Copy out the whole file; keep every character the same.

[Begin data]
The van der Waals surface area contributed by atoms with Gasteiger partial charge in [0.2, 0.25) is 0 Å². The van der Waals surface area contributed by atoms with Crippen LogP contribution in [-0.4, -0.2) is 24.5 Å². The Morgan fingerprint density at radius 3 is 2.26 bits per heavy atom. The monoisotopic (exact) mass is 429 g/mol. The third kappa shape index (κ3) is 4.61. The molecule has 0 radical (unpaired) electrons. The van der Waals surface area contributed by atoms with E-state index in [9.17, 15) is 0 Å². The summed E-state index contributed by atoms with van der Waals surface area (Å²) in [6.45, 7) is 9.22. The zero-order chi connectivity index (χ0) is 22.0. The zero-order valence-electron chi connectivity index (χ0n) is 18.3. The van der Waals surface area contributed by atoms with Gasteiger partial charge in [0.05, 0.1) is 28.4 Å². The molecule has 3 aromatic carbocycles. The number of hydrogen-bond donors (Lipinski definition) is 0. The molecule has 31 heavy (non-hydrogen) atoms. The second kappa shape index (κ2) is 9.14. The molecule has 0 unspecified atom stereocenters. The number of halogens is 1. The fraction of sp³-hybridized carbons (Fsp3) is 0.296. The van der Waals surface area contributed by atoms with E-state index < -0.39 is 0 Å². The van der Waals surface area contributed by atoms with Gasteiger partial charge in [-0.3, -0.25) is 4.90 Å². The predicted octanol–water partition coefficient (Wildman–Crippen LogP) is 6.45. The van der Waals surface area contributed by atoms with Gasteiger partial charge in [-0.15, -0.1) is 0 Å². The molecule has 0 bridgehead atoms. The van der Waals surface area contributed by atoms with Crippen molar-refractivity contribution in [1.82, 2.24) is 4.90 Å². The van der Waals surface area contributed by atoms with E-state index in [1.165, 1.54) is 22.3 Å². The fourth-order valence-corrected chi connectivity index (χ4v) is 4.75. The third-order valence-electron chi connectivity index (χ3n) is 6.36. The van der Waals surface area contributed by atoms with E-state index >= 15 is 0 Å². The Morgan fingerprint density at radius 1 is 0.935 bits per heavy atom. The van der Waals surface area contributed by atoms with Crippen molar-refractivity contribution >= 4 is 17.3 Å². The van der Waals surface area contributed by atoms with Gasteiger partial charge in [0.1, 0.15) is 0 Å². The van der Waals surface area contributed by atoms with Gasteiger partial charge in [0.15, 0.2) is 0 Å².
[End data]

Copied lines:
The van der Waals surface area contributed by atoms with Gasteiger partial charge in [0.2, 0.25) is 0 Å². The van der Waals surface area contributed by atoms with Crippen LogP contribution in [-0.4, -0.2) is 24.5 Å². The Morgan fingerprint density at radius 3 is 2.26 bits per heavy atom. The monoisotopic (exact) mass is 429 g/mol. The third kappa shape index (κ3) is 4.61. The molecule has 0 radical (unpaired) electrons. The van der Waals surface area contributed by atoms with E-state index in [9.17, 15) is 0 Å². The summed E-state index contributed by atoms with van der Waals surface area (Å²) in [6.45, 7) is 9.22. The zero-order chi connectivity index (χ0) is 22.0. The zero-order valence-electron chi connectivity index (χ0n) is 18.3. The van der Waals surface area contributed by atoms with Gasteiger partial charge in [0.05, 0.1) is 28.4 Å². The molecule has 3 aromatic carbocycles. The number of hydrogen-bond donors (Lipinski definition) is 0. The molecule has 31 heavy (non-hydrogen) atoms. The second kappa shape index (κ2) is 9.14. The molecule has 0 unspecified atom stereocenters. The number of halogens is 1. The fraction of sp³-hybridized carbons (Fsp3) is 0.296. The van der Waals surface area contributed by atoms with E-state index < -0.39 is 0 Å². The van der Waals surface area contributed by atoms with Gasteiger partial charge in [-0.3, -0.25) is 4.90 Å². The predicted octanol–water partition coefficient (Wildman–Crippen LogP) is 6.45. The van der Waals surface area contributed by atoms with Gasteiger partial charge in [-0.15, -0.1) is 0 Å². The molecule has 0 bridgehead atoms. The van der Waals surface area contributed by atoms with Crippen molar-refractivity contribution in [1.82, 2.24) is 4.90 Å². The van der Waals surface area contributed by atoms with E-state index in [1.165, 1.54) is 22.3 Å². The fourth-order valence-corrected chi connectivity index (χ4v) is 4.75. The third-order valence-electron chi connectivity index (χ3n) is 6.36. The van der Waals surface area contributed by atoms with E-state index >= 15 is 0 Å². The Morgan fingerprint density at radius 1 is 0.935 bits per heavy atom. The van der Waals surface area contributed by atoms with Crippen molar-refractivity contribution >= 4 is 17.3 Å². The van der Waals surface area contributed by atoms with Gasteiger partial charge in [0.1, 0.15) is 0 Å². The van der Waals surface area contributed by atoms with Gasteiger partial charge in [0.15, 0.2) is 0 Å².